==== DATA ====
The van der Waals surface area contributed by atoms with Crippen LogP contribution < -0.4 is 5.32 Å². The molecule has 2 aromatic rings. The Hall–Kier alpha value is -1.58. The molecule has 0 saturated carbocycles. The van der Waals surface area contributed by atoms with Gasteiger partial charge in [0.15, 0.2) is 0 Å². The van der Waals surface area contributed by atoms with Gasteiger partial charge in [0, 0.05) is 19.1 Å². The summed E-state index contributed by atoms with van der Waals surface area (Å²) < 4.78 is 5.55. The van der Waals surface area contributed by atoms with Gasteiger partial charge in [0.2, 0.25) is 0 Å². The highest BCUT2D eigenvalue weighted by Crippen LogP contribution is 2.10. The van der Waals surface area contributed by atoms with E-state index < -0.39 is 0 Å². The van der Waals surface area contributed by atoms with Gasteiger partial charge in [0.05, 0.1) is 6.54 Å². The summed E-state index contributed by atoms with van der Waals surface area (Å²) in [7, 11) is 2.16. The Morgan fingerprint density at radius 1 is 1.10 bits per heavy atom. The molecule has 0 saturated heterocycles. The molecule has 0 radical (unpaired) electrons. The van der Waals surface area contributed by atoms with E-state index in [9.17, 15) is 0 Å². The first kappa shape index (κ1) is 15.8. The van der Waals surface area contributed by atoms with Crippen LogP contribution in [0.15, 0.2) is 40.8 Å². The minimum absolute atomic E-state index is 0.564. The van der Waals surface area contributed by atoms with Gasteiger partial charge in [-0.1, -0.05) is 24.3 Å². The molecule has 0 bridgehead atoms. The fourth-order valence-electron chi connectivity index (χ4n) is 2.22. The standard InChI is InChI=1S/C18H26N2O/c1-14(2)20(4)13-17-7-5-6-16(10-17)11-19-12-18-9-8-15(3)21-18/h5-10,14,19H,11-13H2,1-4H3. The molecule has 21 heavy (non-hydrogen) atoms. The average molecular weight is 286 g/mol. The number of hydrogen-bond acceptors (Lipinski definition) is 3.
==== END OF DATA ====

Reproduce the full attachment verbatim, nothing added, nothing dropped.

The van der Waals surface area contributed by atoms with Crippen LogP contribution < -0.4 is 5.32 Å². The molecule has 2 aromatic rings. The Hall–Kier alpha value is -1.58. The molecule has 0 saturated carbocycles. The van der Waals surface area contributed by atoms with Gasteiger partial charge in [0.15, 0.2) is 0 Å². The van der Waals surface area contributed by atoms with Gasteiger partial charge in [0, 0.05) is 19.1 Å². The summed E-state index contributed by atoms with van der Waals surface area (Å²) < 4.78 is 5.55. The van der Waals surface area contributed by atoms with Gasteiger partial charge in [0.2, 0.25) is 0 Å². The highest BCUT2D eigenvalue weighted by Crippen LogP contribution is 2.10. The van der Waals surface area contributed by atoms with E-state index < -0.39 is 0 Å². The van der Waals surface area contributed by atoms with Gasteiger partial charge in [0.05, 0.1) is 6.54 Å². The summed E-state index contributed by atoms with van der Waals surface area (Å²) in [7, 11) is 2.16. The Morgan fingerprint density at radius 1 is 1.10 bits per heavy atom. The molecule has 0 saturated heterocycles. The molecule has 0 radical (unpaired) electrons. The van der Waals surface area contributed by atoms with E-state index in [9.17, 15) is 0 Å². The first kappa shape index (κ1) is 15.8. The van der Waals surface area contributed by atoms with Crippen LogP contribution in [0.15, 0.2) is 40.8 Å². The minimum absolute atomic E-state index is 0.564. The van der Waals surface area contributed by atoms with Gasteiger partial charge in [-0.1, -0.05) is 24.3 Å². The molecule has 0 bridgehead atoms. The fourth-order valence-electron chi connectivity index (χ4n) is 2.22. The standard InChI is InChI=1S/C18H26N2O/c1-14(2)20(4)13-17-7-5-6-16(10-17)11-19-12-18-9-8-15(3)21-18/h5-10,14,19H,11-13H2,1-4H3. The molecule has 21 heavy (non-hydrogen) atoms. The average molecular weight is 286 g/mol. The number of hydrogen-bond acceptors (Lipinski definition) is 3.